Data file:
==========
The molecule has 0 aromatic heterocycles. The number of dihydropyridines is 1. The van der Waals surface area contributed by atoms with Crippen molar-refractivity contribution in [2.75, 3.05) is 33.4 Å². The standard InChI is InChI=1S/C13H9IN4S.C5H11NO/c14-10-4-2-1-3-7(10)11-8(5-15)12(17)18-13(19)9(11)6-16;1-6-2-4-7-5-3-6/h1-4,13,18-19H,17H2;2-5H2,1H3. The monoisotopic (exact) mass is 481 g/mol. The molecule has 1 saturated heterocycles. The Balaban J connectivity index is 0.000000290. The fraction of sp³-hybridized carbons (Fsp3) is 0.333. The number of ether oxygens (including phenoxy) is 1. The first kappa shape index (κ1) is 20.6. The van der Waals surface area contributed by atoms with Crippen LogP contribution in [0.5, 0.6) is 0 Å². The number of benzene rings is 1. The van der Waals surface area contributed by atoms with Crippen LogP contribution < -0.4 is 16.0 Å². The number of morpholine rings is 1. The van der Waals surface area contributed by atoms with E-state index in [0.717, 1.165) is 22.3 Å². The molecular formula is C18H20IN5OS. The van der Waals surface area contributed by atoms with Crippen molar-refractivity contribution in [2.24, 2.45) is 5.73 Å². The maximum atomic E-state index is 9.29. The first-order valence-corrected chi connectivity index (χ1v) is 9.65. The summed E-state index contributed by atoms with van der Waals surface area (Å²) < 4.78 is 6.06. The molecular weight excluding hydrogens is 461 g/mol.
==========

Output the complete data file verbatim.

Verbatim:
The molecule has 0 aromatic heterocycles. The number of dihydropyridines is 1. The van der Waals surface area contributed by atoms with Crippen molar-refractivity contribution in [2.75, 3.05) is 33.4 Å². The standard InChI is InChI=1S/C13H9IN4S.C5H11NO/c14-10-4-2-1-3-7(10)11-8(5-15)12(17)18-13(19)9(11)6-16;1-6-2-4-7-5-3-6/h1-4,13,18-19H,17H2;2-5H2,1H3. The monoisotopic (exact) mass is 481 g/mol. The molecule has 1 saturated heterocycles. The Balaban J connectivity index is 0.000000290. The fraction of sp³-hybridized carbons (Fsp3) is 0.333. The number of ether oxygens (including phenoxy) is 1. The first kappa shape index (κ1) is 20.6. The van der Waals surface area contributed by atoms with Crippen LogP contribution in [0.5, 0.6) is 0 Å². The number of benzene rings is 1. The van der Waals surface area contributed by atoms with Crippen LogP contribution < -0.4 is 16.0 Å². The number of morpholine rings is 1. The van der Waals surface area contributed by atoms with E-state index in [0.717, 1.165) is 22.3 Å². The molecular formula is C18H20IN5OS. The van der Waals surface area contributed by atoms with Crippen molar-refractivity contribution in [2.24, 2.45) is 5.73 Å². The maximum atomic E-state index is 9.29. The first-order valence-corrected chi connectivity index (χ1v) is 9.65. The summed E-state index contributed by atoms with van der Waals surface area (Å²) < 4.78 is 6.06. The molecular weight excluding hydrogens is 461 g/mol.